As a young team, the Leafs thought they were safe with a three-goal lead, so they sat back for the rest of the third period.

The Leafs took six shots in the third period and scored on two of them. Once taking a three-goal lead, the Leafs sat back and stopped shooting the puck. Instead of keeping their foot on the gas, the Leafs attempted to run down the clock. 

From 14:31 to 3:29, the Leafs put zero shots on goal, and the lack of offensive-zone pressure cost them the game. Just stop and read that again. For 11:02 during the third period of a pivotal Game 7, the Leafs registered zero shots on goal. 

By continually dumping the puck and not sustaining pressure, the Bruins were given multiple chances to carry the puck up the ice. The Bruins had all the time they needed to pull off the comeback, and the Leafs could have prevented this by taking shots and generating some form of offensive-zone pressure.

The Bruins took advantage, like a veteran team should have, of the situation by pestering James Reimer with 17 shots on goal, and they scored on three of them. Once the game was tied, the Bruins kept surging and outshot the Leafs 5-2.

Although Reimer was exceptional during the series, he could only weather the Bruins' storm of pucks for so long. The important lesson to take away from this game is that no lead is ever safe, and the only way to ensure victory is to play until the final buzzer.

 

3. Mismatch in Size Allowed Bruins to Get Back in the Game

Jared Wickerham/Getty Images
Zdeno Chara was the perfect screen.

If you watch the footage of Milan Lucic's and Patrice Bergeron's third-period goals, you will notice something similar. What you will see is the mismatch in the size of the bodies in front of James Reimer, and a lapse in protecting the crease.

No one on the ice for the Maple Leafs was able to move Lucic from in front of Reimer, and he was able to capitalize on a rebound. According to the Elias Sports Bureau, if Lucic didn't score, the Leafs were all but guaranteed to win the game.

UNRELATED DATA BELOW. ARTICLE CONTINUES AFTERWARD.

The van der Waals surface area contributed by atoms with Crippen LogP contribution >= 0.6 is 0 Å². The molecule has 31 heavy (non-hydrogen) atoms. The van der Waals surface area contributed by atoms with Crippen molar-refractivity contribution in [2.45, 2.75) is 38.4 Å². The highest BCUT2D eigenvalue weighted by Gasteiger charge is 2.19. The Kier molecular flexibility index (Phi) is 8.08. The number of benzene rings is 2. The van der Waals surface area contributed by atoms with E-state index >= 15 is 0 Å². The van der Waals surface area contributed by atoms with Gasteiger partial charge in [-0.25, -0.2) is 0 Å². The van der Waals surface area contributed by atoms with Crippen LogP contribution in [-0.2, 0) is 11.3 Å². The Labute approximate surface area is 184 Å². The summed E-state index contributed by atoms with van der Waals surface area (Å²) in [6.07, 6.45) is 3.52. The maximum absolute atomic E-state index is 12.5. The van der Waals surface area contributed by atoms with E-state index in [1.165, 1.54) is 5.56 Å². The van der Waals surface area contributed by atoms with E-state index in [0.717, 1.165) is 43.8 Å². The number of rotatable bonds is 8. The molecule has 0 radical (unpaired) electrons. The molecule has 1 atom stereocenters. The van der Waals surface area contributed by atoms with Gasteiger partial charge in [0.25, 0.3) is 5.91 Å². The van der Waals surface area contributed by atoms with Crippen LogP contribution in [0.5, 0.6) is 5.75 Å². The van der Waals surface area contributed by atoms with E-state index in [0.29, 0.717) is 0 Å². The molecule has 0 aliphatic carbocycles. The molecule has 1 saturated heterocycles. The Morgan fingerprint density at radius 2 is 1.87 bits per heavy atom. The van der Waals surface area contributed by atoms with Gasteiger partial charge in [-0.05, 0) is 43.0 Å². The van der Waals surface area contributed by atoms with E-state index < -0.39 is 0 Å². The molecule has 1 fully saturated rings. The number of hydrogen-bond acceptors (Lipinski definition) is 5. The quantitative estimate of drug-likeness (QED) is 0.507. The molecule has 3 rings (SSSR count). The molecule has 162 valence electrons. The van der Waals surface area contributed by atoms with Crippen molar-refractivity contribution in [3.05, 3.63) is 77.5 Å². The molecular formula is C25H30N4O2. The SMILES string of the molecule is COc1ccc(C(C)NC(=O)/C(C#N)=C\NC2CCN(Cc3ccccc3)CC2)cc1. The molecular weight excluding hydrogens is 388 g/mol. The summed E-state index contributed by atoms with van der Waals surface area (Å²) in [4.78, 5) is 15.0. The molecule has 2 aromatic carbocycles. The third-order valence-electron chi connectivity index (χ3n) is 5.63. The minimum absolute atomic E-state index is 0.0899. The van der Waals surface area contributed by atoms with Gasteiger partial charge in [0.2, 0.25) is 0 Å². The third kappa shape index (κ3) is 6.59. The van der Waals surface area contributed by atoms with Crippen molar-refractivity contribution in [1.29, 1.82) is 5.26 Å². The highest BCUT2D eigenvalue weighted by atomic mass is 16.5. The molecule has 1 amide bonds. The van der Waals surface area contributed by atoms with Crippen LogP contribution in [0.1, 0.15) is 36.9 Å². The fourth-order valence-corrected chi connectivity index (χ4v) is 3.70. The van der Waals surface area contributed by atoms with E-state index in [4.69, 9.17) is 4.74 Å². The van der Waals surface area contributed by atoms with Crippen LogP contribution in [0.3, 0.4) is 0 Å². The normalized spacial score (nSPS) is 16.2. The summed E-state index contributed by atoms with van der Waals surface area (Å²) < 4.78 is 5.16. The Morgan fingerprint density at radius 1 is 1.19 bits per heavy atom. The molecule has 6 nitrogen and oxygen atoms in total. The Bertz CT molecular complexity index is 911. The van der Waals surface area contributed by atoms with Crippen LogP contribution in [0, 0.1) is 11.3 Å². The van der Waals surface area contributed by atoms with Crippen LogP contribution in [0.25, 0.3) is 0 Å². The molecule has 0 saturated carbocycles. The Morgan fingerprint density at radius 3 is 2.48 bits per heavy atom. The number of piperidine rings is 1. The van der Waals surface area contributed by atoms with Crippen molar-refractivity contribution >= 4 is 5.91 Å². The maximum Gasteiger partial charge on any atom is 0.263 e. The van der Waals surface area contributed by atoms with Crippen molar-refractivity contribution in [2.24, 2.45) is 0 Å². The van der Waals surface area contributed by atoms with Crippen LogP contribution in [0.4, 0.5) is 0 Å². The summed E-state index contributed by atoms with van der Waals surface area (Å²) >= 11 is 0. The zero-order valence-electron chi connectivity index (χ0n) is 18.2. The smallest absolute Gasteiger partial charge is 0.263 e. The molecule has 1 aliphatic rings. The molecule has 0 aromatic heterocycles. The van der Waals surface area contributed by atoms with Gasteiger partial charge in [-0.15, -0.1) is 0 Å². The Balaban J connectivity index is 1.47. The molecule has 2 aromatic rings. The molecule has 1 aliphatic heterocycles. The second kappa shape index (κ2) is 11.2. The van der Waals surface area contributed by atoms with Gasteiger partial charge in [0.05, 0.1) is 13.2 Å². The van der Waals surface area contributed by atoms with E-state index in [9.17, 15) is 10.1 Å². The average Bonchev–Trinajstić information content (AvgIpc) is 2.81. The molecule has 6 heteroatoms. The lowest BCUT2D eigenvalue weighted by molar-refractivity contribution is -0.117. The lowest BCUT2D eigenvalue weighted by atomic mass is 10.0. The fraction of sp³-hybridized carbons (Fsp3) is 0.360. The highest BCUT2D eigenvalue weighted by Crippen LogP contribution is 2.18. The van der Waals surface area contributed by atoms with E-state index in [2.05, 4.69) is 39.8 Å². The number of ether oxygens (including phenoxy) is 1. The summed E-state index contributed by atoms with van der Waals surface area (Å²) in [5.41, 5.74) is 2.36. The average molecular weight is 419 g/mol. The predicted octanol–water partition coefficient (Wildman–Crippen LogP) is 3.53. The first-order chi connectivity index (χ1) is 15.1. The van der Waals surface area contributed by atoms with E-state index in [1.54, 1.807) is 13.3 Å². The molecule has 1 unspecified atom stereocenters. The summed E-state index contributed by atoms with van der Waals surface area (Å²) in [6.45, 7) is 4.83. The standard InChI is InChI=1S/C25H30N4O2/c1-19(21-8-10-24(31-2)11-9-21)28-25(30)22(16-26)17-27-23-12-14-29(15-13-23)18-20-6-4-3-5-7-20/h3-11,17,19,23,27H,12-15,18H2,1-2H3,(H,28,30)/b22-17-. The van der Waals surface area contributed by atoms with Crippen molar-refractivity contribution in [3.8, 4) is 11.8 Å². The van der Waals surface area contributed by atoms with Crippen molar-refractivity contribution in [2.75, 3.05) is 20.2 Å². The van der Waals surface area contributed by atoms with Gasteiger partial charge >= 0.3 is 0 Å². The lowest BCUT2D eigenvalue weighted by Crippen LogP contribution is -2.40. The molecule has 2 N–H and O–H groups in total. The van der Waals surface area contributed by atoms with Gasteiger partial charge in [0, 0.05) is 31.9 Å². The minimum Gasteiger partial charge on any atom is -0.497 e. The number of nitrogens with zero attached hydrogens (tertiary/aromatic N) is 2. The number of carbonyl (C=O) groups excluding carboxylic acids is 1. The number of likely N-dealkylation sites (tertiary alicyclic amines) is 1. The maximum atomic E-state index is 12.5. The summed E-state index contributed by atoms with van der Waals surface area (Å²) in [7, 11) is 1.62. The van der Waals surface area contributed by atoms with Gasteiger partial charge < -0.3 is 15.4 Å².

On Bergeron's goal, Zdeno Chara was planted in front of the net, and there was no way that Reimer could track the puck with a 6'9", 256-pound behemoth in his path.

While moving these players from in front of the net is easier said than done, failing to clear the front of the net is a cardinal sin in hockey. The referees had swallowed the whistle for the third period, so the Leafs could have practically done anything to clear the crease and they probably would have gotten away with it.

While no one should ever openly advocate for a team to use nefarious methods to ensure a victory, in Game 7, a team should do whatever is necessary to seal the deal.

Ultimately, the Leafs' season ended with another dagger by Patrice Bergeron 6:05 into overtime. It was a loss that left fans angry, sad and confused, and it was a loss that left Maple Leaf winger Joffrey Lupul devastated.

 

Looking Ahead

The 2012-13 Leafs accomplished a lot, and they showed that they should be back with a vengeance in 2013-14.

It is obvious what the Leafs did wrong, and they won't repeat it twice. For the first time in years, there isn't a question about goaltending because James Reimer proved himself in the playoffs.

You can't fault "Optimus Reim" for the Game 7 collapse, but fans should credit him for his amazing play in Games 5 and 6. He is the goalie of the Leafs for the future, and he has what it takes to lead them to playoff glory.

Will the Leafs be a playoff team in 2014?

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The Leafs have a great roster full of young talent, and they will have a chance to polish the roster off during free agency. With a few tweaks and upgrades, the Leafs will be ready to contend in their new conference next season, and they should be a sleeper pick to do damage during the 2013-14 season.